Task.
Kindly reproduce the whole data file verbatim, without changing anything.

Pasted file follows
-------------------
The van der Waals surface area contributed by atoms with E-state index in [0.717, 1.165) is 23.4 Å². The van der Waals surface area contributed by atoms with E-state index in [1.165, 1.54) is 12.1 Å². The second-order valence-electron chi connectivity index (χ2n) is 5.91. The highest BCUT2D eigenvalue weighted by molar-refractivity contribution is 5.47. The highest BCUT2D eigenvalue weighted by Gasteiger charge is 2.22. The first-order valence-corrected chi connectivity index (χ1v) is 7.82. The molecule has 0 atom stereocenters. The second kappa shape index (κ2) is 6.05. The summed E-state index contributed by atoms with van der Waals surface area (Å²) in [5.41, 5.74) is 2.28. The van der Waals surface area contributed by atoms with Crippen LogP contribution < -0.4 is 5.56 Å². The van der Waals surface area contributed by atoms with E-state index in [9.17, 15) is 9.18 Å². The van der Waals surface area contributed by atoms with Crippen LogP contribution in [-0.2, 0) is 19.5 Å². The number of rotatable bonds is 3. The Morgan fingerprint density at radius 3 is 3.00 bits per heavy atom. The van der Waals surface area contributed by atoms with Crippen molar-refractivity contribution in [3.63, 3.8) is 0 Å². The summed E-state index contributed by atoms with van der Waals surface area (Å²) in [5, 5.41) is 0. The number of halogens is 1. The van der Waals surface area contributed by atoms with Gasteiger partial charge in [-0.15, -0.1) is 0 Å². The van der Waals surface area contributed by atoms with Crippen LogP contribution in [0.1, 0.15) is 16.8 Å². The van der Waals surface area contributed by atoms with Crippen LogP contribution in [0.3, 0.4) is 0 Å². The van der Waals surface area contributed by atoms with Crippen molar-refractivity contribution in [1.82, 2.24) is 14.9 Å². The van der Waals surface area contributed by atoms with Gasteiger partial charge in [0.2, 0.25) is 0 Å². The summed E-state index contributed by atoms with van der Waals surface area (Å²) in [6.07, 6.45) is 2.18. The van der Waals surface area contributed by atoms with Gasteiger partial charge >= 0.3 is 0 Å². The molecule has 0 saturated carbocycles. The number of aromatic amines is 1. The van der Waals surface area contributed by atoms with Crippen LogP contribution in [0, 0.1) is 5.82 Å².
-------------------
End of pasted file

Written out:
The van der Waals surface area contributed by atoms with E-state index in [0.717, 1.165) is 23.4 Å². The van der Waals surface area contributed by atoms with E-state index in [1.165, 1.54) is 12.1 Å². The second-order valence-electron chi connectivity index (χ2n) is 5.91. The highest BCUT2D eigenvalue weighted by molar-refractivity contribution is 5.47. The highest BCUT2D eigenvalue weighted by Gasteiger charge is 2.22. The first-order valence-corrected chi connectivity index (χ1v) is 7.82. The molecule has 0 atom stereocenters. The second kappa shape index (κ2) is 6.05. The summed E-state index contributed by atoms with van der Waals surface area (Å²) in [5.41, 5.74) is 2.28. The van der Waals surface area contributed by atoms with Crippen LogP contribution < -0.4 is 5.56 Å². The van der Waals surface area contributed by atoms with E-state index in [9.17, 15) is 9.18 Å². The van der Waals surface area contributed by atoms with Crippen LogP contribution in [-0.2, 0) is 19.5 Å². The number of rotatable bonds is 3. The Morgan fingerprint density at radius 3 is 3.00 bits per heavy atom. The van der Waals surface area contributed by atoms with Crippen molar-refractivity contribution in [3.63, 3.8) is 0 Å². The summed E-state index contributed by atoms with van der Waals surface area (Å²) in [5, 5.41) is 0. The number of halogens is 1. The van der Waals surface area contributed by atoms with Gasteiger partial charge in [-0.15, -0.1) is 0 Å². The van der Waals surface area contributed by atoms with Crippen LogP contribution in [0.1, 0.15) is 16.8 Å². The van der Waals surface area contributed by atoms with Crippen LogP contribution in [0.3, 0.4) is 0 Å². The van der Waals surface area contributed by atoms with Crippen molar-refractivity contribution in [1.82, 2.24) is 14.9 Å². The van der Waals surface area contributed by atoms with Gasteiger partial charge in [0.2, 0.25) is 0 Å². The summed E-state index contributed by atoms with van der Waals surface area (Å²) in [6.07, 6.45) is 2.18. The van der Waals surface area contributed by atoms with Gasteiger partial charge >= 0.3 is 0 Å². The molecule has 0 saturated carbocycles. The number of aromatic amines is 1. The van der Waals surface area contributed by atoms with Crippen LogP contribution in [0, 0.1) is 5.82 Å².